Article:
JB: Oh that was great! It was out in West Chicago. They made me wear a pink hard hat, and they bedazzled it. Yeah they put all kinds of stuff on it, but I’m man enough to wear pink (laughs). I put up some siding, and some drywall on a lovely home, and met the nice woman who’s going to move into it with her son. It really is one of the great organizations in the DuPage County. Habitat for Humanity in DuPage County is very prolific. They’ve been doing great things for 20 years. And I really believe in what they’re doing for our community. You know, everybody just wants a place to live that feels safe; where they can raise their children and live their lives. And once you make that available, they can prosper. It’s a long term investment, but it’s the best investment for family and community alike. The women were a little bossy, not gonna lie (laughs).

BK: (laughs) We tend to get that way sometimes.

JB: Oh, they think they know everything. And they do (laughs). They were really awesome, I’m totally teasing.

BK: You’ve done everything from stand up comedy, to TV and film, to Broadway and music; which do you feel most comfortable doing and which brings up the most challenges?

JB: I get asked that question a lot, and it’s a good journalistic question, but the real answer is they each have their challenge, and the joy is overcoming those challenges. So when people ask me what I prefer, I just say I love them all. I learned a long time ago to never put what you love in conflict with each other. I love singing with my band, I love being onstage, I love being in film, and when I’m asked which one I love better, it’s like taking 2 children and choosing which one you love more. Or, it’s like my 2 arms; I love them both the same! I do love the most perhaps, if I had to say something, performing on stage, because of the relationship with the audience. Again, I really believe that’s when the magic happens. And I’m a magic chaser (laughs). Wherever the magic is, I try to find it.

BK: What did you most enjoy about filming According to Jim?

JB: Larry (Joe Campbell), Courtney (Thome-Smith), Kimberly (Williams-Paisley). It was just a beautiful ensemble. You know, if you give it the opportunity, there is a platonic love with a performer that can go so deep, and it’s just a new love. And that’s what I have for all of them, I love them. And we never even hung out! We didn’t go and do stuff unless it had to do with promoting the show. But when we came to work, it was ‘what can I do for you, how can I make your joke work, take my joke because I can’t do it.’ You know, it was just the best. That’s what I enjoyed most, working with those guys. They’re just great. And what’s awesome is that I get to work with Larry again now.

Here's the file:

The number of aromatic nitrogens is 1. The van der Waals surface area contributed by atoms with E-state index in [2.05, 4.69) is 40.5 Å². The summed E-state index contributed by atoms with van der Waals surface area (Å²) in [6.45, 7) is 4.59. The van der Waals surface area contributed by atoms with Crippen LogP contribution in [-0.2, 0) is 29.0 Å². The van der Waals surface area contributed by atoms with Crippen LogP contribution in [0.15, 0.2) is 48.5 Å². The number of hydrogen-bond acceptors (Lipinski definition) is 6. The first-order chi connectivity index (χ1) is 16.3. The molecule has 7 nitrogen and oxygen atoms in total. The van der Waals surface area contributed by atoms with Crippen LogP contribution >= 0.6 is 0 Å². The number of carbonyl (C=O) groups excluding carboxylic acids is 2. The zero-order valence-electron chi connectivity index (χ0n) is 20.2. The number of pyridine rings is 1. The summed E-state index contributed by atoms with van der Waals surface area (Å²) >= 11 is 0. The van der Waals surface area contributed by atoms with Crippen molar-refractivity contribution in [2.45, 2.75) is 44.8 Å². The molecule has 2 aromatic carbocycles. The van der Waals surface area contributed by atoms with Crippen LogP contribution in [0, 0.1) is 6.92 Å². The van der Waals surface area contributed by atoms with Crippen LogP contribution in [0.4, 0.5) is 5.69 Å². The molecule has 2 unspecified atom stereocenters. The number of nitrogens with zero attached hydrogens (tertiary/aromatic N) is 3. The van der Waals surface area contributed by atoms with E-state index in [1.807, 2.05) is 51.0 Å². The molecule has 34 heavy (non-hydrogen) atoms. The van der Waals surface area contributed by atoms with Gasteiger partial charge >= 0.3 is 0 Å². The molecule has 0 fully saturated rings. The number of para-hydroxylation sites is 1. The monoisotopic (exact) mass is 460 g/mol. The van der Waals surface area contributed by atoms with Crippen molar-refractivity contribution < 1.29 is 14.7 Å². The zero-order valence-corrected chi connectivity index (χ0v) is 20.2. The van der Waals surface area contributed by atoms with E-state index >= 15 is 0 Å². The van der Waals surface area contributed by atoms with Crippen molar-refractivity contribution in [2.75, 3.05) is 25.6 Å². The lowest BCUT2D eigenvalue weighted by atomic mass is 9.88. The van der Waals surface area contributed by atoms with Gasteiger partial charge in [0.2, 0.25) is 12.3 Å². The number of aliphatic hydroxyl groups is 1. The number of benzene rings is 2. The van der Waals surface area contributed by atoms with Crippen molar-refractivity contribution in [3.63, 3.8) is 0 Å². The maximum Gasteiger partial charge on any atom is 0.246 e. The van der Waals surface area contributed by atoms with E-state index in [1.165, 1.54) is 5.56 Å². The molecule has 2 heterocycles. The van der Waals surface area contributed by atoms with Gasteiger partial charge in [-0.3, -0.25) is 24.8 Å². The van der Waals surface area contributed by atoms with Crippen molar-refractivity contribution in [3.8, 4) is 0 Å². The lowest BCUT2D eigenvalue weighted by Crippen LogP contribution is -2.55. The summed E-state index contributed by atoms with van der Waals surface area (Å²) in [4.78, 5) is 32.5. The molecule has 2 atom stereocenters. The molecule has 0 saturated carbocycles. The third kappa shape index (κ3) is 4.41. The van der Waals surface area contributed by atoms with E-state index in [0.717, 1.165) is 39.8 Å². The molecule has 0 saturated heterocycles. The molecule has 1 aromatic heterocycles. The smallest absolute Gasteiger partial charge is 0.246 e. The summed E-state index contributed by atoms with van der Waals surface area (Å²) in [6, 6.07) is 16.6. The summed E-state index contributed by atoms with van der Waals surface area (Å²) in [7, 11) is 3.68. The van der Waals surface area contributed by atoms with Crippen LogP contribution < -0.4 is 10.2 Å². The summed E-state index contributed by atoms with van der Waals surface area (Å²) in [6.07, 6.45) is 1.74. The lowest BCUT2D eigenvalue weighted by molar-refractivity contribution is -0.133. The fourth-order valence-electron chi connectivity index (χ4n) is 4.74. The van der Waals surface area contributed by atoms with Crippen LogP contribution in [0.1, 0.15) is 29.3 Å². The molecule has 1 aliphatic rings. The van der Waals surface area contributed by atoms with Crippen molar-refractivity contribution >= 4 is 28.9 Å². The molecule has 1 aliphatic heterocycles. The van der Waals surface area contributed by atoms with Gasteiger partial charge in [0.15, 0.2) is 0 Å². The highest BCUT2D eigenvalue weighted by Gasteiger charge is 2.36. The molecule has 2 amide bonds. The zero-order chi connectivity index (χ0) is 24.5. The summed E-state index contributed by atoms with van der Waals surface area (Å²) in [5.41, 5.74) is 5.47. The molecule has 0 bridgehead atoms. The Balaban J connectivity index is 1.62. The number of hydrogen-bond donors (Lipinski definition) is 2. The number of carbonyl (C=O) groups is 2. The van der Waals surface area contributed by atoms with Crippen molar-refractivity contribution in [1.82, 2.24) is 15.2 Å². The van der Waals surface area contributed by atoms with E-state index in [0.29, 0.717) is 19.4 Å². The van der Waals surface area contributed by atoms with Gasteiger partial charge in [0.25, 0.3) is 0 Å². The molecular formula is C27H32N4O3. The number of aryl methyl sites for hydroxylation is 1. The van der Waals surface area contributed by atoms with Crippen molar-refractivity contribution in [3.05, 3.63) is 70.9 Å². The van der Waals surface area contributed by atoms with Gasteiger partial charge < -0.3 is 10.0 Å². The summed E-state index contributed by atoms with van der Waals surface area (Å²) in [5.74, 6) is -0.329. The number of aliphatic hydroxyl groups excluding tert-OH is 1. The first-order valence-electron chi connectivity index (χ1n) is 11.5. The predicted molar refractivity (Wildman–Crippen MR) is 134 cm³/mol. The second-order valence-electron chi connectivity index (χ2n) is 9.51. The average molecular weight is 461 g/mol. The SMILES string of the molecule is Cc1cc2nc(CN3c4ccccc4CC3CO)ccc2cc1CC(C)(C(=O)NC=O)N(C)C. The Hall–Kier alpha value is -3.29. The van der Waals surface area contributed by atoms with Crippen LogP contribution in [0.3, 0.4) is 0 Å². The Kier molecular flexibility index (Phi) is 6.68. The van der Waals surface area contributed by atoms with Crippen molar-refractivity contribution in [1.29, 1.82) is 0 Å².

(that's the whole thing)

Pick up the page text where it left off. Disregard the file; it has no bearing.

BK: That [“According to Jim”] was filmed in front of a live audience, so did you find yourself tapping into some of your improvisational talent?

JB: Oh yeah! Larry and I, oh man. We improvised a lot on that show. The writers weren’t too happy about it (laughs), but we had a blast.

BK: Speaking of TV, you’ve been cast in Fox’s television adaption of “Urban Cowboy.”

JB: I wouldn’t call it an adaption, necessarily. It’s not the same story as the film with Debra Winger and John Travolta. It’s in the same place though, in Texas. I actually just left yesterday from the first read through of the pilot, and it’s with Fox and Paramount, and hopefully it will be out in March. They’re looking for something to fill in while “Empire” goes on hiatus, so we’re very excited to get started. We start shooting next week in Austin, which is a music town, so I am very happy about that as well.

BK: Are there any other projects you’ve been working on?

JB: I just finished shooting “Good Girls Revolt,” a pilot for Amazon. It’s based on a true story, and takes place in 1969 at Newsweek Magazine when the women researchers filed a lawsuit against the magazine, and won. And that was the big break for women journalists. So it’s a show about that time. Written by a woman, directed by a woman, produced by a woman, and then there’s me (laughs). They needed somebody male to bounce off of. But wonderful people, wonderful cast, I’m excited about that too. And then I just finished a show called “Show Me A Hero” on HBO; written by David Simon, directed by Paul Haggis, it was just terrific.

BK: How are you feeling about the dedication of the Belushi Performance Hall here at College of DuPage?  

JB: Really all I can say is that it’s great to be here, and they’ve bestowed my family a real honor by naming this theatre the Belushi Performance Hall. When I started here they just had those temporary buildings outside, and our stage was built in the cafeteria with 4 by 8’s bolted together. But you know it was never the space, it was always the people and the faculty that created the spirit. You can perform anywhere, but it sure is nice to have a space like this to continue the inspiration of artists in this community. We are so very honored to have the Belushi name represented in this way.